ALAMEDA – The Raiders defense has been awful thus far. Coordinator Ken Norton Jr. knows it, and isn’t thrilled.
His unit has given up 1,035 yards in two games, the highest total in decades over the first two weeks. They’ve given up 8.0 yards per play, the NFL’s largest sum this season by a long shot. They’ve given up 69 points, second worst only to the Colts.
Norton doesn’t need to see the numbers. It’s clear on individual plays, where poor reads and poor execution lead to big gains.
Norton took responsibility for those issues, and vowed to get it right.
“It’s a combination of many things,” he said before Thursday’s practice. “I’m accountable for all of that. You really have to be detailed and go into a situation understanding what’s going on. I have to coach them better. You really have to tighten the ship and make things a lot more clear than what they’ve been.”
The Raiders get a chance to show better on Sunday at Tennessee. Norton expects he will call defensive plays as usual, despite head coach Jack Del Rio taking the conn late in a Week 2 home loss to Atlanta.
Del Rio is heavily involved in the defensive game plan and will continue to be, but Norton will be making in-game decisions.
“Yes (that’s correct),” Norton said. “It’s a collective effort. The whole staff, we go over the game plan and over the plays. We have a good idea of what plays should be called at certain times. It’s a collective effort, but I do call them on game day.”
Norton and Del Rio have been pleased with the defense’s response to a pair of disappointing games. They say players have been focused in practice and are working hard to correct mistakes.
“I think they’ve been outstanding in that regard,” Del Rio said. “I think there’s accountability here. I think we all recognize the obvious, but we’re not going to dwell on it. We’re not going to sit around and wait for somebody to come by and feel sorry for us.
“I think the guys are very purposeful going about their work. We’ve got a good group. We’re going to play good ball and starting this week will be great.”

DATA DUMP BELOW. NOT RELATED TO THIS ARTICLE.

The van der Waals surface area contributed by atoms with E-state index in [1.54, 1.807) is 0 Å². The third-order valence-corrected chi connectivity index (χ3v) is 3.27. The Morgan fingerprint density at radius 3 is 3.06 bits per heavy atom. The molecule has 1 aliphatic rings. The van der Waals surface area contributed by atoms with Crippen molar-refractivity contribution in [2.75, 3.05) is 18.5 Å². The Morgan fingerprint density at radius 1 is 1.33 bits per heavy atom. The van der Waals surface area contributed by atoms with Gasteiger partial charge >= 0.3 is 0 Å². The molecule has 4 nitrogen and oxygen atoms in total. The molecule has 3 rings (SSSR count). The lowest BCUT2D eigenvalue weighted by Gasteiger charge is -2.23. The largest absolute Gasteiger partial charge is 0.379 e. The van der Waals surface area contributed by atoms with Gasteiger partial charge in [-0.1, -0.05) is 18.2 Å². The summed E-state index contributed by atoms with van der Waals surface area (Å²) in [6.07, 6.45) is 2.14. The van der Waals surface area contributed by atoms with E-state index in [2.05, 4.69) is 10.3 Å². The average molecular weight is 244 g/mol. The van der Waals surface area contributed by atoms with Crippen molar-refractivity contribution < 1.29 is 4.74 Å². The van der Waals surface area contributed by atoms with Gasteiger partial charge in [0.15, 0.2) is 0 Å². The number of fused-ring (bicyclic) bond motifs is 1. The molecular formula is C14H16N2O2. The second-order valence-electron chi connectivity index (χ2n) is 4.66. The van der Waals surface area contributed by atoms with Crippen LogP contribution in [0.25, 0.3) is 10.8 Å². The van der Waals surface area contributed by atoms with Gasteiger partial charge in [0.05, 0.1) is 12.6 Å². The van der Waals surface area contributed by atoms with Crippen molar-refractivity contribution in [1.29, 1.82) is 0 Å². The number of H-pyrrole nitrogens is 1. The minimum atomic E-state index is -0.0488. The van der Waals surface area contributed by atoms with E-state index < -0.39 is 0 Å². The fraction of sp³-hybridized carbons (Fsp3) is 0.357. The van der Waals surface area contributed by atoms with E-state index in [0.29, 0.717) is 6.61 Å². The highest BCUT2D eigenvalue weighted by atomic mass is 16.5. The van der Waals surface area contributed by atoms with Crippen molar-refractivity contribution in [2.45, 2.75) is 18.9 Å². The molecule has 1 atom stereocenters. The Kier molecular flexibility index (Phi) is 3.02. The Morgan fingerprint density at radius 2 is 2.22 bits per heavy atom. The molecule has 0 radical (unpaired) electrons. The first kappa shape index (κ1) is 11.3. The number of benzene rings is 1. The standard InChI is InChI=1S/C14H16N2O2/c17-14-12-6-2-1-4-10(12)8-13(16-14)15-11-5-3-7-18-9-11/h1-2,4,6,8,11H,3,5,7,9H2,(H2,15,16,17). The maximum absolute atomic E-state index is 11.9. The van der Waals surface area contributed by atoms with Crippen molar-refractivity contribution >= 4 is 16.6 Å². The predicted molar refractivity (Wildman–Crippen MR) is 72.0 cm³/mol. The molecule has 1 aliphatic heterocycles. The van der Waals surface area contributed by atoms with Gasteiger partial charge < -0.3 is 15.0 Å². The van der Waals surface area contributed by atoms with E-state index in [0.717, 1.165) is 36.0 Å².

The Raiders are expected to be making appropriate reads and not get beat on basic football plays like bootlegs, play action and hurry-up offenses. Those things, and solid run fits, have eluded the Raiders defense thus far.
The Titans have a mobile quarterback in Marcus Mariota and physical, downhill rushers in DeMarco Murray and Derrick Henry, players who can expose poor defensive form. The Raiders must be better to succeed on Sunday.
“No one said it was going to be easy,” Norton said. “We’re having adverse times, and those adverse times reveal who you really are. I think the team has really come together, come close. You can tell the guys really care. Nobody plans to play as bad as we’ve played. No one plans for that. We dug ourselves a hole, and we have to fight our way out of it.”
Confidence remains that this defense will perform better. Hopes were high for a unit that signed free agents Reggie Nelson, Sean Smith and Bruce Irvin, drafted Karl Joseph and already had Khalil Mack. Things haven’t gone according to plan early on.
“We’ve had high expectations, but we’re a work in progress,” Norton said. “We seek to improve, and we’ll continue working hard and paying attention to the details. I’m accountable for it, and have to work harder, work better. I fully expect to come out of this.”